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All Lithuania’s pension funds generate positive returns in 2016

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Lithuania’s voluntary second-pillar funds returned a nominal average of 4.37% in 2016 compared with 3.61% a year earlier, according to pensions regulator Bank of Lithuania.

Although all 21 plans generated positive results, these ranged from 11.25% to 0.39% depending on the equity and bond allocations, while inflation that year averaged 0.9%.

The four highest-risk funds, which can invest up to 100% in equities, delivered by far the best return and best year-on-year improvement, of 9.2%, compared with 6.64% in 2015.

In the case of the seven medium-risk funds, with an equity allocation of 50-70%, the return increased from 3.63% to 4.66%.

These are by far the most popular choice, accounting for just over half of assets and membership.

In contrast, the return of four low-risk funds (25-35% equity) fell from 3.08% to 2.48%, and that of the six conservative bond funds from 1.24% to 0.79%, reflecting the low interest rates.

Membership grew over the year by 3.4% to 1.25m, and assets by 17.4% to €2.5bn.

Investment activities accounted for €79m of the increase in assets, and the base contribution, levied at 2%, a further €153m, the latter boosted by last year’s strong wage growth.

In 2016, both the additional employee and state budget contribution rates doubled to 2%, raising accumulated assets by €67m and €70m, respectively.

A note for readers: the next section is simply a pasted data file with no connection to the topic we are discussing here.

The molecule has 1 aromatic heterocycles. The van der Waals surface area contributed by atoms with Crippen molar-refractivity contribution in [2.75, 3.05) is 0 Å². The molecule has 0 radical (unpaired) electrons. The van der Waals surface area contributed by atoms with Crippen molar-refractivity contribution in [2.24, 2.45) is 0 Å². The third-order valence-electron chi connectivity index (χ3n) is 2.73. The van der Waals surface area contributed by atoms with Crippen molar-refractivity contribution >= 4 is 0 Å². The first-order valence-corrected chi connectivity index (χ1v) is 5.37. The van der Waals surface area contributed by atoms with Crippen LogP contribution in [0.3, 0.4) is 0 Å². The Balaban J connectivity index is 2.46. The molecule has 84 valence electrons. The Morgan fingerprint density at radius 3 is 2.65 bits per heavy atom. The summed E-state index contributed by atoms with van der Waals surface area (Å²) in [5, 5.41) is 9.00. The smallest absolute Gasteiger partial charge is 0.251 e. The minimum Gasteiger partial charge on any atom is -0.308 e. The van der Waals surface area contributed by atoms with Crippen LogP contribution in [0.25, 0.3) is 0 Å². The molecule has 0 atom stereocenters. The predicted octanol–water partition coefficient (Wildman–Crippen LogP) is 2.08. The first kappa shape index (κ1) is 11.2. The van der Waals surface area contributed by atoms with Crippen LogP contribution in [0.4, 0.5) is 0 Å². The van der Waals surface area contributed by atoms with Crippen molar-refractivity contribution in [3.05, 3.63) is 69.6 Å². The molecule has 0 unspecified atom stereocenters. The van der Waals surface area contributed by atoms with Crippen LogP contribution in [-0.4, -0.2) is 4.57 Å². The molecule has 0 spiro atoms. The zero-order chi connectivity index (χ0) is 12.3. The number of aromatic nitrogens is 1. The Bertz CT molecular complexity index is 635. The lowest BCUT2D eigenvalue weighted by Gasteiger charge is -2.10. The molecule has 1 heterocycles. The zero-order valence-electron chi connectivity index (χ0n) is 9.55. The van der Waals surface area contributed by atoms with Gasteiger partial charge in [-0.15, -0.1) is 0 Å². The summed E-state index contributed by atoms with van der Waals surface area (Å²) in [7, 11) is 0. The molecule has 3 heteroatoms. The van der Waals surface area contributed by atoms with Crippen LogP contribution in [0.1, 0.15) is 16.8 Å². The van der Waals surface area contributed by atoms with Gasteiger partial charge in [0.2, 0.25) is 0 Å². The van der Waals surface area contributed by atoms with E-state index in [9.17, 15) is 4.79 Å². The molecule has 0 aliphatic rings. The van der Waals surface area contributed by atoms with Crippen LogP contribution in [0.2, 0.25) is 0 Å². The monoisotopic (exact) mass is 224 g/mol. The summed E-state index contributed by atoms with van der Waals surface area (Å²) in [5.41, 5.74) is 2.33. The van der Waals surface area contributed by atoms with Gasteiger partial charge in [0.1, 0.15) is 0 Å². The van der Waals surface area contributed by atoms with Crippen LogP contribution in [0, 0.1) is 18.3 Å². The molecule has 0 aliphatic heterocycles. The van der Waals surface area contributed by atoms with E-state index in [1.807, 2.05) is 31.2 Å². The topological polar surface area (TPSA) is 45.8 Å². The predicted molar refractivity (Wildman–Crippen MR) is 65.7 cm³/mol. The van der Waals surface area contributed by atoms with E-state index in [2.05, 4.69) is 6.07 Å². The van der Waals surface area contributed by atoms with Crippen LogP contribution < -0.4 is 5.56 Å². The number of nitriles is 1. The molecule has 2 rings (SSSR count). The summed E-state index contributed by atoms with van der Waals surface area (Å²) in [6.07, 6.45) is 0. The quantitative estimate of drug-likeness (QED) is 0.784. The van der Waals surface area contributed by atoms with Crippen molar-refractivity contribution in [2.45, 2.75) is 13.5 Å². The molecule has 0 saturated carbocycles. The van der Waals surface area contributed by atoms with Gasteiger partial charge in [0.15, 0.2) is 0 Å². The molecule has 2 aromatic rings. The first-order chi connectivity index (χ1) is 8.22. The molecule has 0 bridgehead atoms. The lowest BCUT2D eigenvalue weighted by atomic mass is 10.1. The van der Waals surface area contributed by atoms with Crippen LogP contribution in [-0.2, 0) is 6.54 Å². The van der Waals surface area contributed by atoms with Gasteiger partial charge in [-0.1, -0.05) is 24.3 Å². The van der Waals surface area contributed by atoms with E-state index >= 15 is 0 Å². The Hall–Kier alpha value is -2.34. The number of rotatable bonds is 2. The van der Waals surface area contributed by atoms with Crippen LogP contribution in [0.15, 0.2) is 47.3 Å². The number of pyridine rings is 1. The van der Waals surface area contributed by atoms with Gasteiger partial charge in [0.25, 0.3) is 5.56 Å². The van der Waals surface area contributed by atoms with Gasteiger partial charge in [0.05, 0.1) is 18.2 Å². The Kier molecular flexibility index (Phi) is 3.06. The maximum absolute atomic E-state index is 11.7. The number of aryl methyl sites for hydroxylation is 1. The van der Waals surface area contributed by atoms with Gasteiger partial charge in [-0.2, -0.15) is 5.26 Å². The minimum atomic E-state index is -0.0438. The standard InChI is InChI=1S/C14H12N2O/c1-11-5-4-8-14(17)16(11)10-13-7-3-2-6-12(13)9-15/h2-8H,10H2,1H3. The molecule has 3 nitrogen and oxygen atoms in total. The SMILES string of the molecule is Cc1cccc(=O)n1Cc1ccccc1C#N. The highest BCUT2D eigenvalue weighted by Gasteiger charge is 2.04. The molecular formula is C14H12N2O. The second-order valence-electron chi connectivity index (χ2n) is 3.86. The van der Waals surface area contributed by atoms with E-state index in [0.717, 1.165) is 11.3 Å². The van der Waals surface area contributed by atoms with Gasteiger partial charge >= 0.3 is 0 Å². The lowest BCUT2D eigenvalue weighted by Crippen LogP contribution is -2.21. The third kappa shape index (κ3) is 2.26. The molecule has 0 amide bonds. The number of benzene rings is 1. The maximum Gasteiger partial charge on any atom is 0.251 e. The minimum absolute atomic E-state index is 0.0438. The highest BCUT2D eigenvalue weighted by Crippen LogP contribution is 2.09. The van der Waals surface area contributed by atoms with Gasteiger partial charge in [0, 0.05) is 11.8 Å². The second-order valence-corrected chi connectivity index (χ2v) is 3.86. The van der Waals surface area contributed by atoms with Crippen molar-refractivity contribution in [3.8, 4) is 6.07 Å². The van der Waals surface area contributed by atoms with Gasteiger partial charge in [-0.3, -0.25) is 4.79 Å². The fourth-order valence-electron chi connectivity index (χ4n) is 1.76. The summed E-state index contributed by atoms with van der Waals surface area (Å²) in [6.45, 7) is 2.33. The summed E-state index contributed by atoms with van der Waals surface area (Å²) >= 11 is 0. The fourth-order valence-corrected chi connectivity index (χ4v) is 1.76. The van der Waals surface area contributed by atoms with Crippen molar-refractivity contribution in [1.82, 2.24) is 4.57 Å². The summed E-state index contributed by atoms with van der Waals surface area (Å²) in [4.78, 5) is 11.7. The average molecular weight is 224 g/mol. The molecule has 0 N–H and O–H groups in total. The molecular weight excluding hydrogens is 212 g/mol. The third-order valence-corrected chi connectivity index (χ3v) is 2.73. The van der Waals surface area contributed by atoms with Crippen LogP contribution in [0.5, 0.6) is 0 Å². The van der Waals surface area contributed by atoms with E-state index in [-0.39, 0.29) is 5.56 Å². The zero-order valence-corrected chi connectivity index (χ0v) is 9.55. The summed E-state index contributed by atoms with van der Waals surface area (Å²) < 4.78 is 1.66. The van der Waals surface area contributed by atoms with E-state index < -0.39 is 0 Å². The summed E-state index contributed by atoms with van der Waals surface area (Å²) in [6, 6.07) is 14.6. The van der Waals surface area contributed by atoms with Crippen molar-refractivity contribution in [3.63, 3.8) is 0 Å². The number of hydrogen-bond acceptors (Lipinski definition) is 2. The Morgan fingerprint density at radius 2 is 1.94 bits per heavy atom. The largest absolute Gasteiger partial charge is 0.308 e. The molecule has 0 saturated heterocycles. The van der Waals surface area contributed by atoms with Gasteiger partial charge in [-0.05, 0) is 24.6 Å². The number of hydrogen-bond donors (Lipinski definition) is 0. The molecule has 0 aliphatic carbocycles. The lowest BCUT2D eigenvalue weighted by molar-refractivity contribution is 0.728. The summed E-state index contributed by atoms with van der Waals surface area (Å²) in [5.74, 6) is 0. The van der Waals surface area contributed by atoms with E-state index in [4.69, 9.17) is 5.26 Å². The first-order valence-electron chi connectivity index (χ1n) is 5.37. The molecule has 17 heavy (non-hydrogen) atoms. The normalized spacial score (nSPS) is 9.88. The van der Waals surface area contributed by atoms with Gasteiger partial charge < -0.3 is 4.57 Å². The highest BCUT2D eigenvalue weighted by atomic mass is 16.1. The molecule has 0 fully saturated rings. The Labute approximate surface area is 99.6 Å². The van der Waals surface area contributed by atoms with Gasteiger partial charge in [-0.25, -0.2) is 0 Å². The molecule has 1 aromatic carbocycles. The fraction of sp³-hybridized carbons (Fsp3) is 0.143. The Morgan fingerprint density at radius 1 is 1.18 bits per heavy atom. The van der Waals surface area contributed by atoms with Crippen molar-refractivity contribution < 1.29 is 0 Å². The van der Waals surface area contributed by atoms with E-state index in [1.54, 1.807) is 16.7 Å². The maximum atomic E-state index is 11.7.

In the smaller third pillar, all the funds likewise produced positive results, while the average return increased from 3.62% to 4.9%.

The returns of the five high-equity funds rose from 4.85% to 7.72%, those of the four medium-risk plans from 3.33% to 3.55%, and those of the conservative funds from 1.66% to 2.48%.

Membership rose by 9% to 51,600, and assets by 29.4% to €79.5m.

This year, the pension system is to be reformed as part of the agenda of the Lithuanian Peasants and Greens Union, the centre-left party that now leads the coalition government following last year’s general election.

One issue under discussion is that those workers whose second-pillar pension funds would be insufficient to purchase an annuity on retirement are moved back fully into the first pillar.

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